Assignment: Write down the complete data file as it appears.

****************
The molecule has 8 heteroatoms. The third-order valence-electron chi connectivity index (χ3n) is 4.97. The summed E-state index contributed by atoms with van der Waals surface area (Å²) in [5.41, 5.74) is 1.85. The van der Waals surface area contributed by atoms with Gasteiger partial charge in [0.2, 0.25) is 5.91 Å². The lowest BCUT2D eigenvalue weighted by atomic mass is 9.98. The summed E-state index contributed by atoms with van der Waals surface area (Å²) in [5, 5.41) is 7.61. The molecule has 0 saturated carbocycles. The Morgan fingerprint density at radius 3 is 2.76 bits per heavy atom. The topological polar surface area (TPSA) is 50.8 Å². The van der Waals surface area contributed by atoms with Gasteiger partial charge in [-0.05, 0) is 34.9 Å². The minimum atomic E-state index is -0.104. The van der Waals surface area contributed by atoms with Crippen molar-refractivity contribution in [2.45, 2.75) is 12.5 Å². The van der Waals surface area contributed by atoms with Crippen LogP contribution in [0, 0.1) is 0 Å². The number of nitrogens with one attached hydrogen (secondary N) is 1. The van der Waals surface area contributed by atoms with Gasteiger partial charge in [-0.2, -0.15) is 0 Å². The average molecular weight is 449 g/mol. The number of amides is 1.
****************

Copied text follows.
The molecule has 8 heteroatoms. The third-order valence-electron chi connectivity index (χ3n) is 4.97. The summed E-state index contributed by atoms with van der Waals surface area (Å²) in [5.41, 5.74) is 1.85. The van der Waals surface area contributed by atoms with Gasteiger partial charge in [0.2, 0.25) is 5.91 Å². The lowest BCUT2D eigenvalue weighted by atomic mass is 9.98. The summed E-state index contributed by atoms with van der Waals surface area (Å²) in [5, 5.41) is 7.61. The molecule has 0 saturated carbocycles. The Morgan fingerprint density at radius 3 is 2.76 bits per heavy atom. The topological polar surface area (TPSA) is 50.8 Å². The van der Waals surface area contributed by atoms with Gasteiger partial charge in [-0.05, 0) is 34.9 Å². The minimum atomic E-state index is -0.104. The van der Waals surface area contributed by atoms with Crippen molar-refractivity contribution in [2.45, 2.75) is 12.5 Å². The van der Waals surface area contributed by atoms with Crippen LogP contribution in [0, 0.1) is 0 Å². The number of nitrogens with one attached hydrogen (secondary N) is 1. The van der Waals surface area contributed by atoms with Gasteiger partial charge in [-0.2, -0.15) is 0 Å². The average molecular weight is 449 g/mol. The number of amides is 1.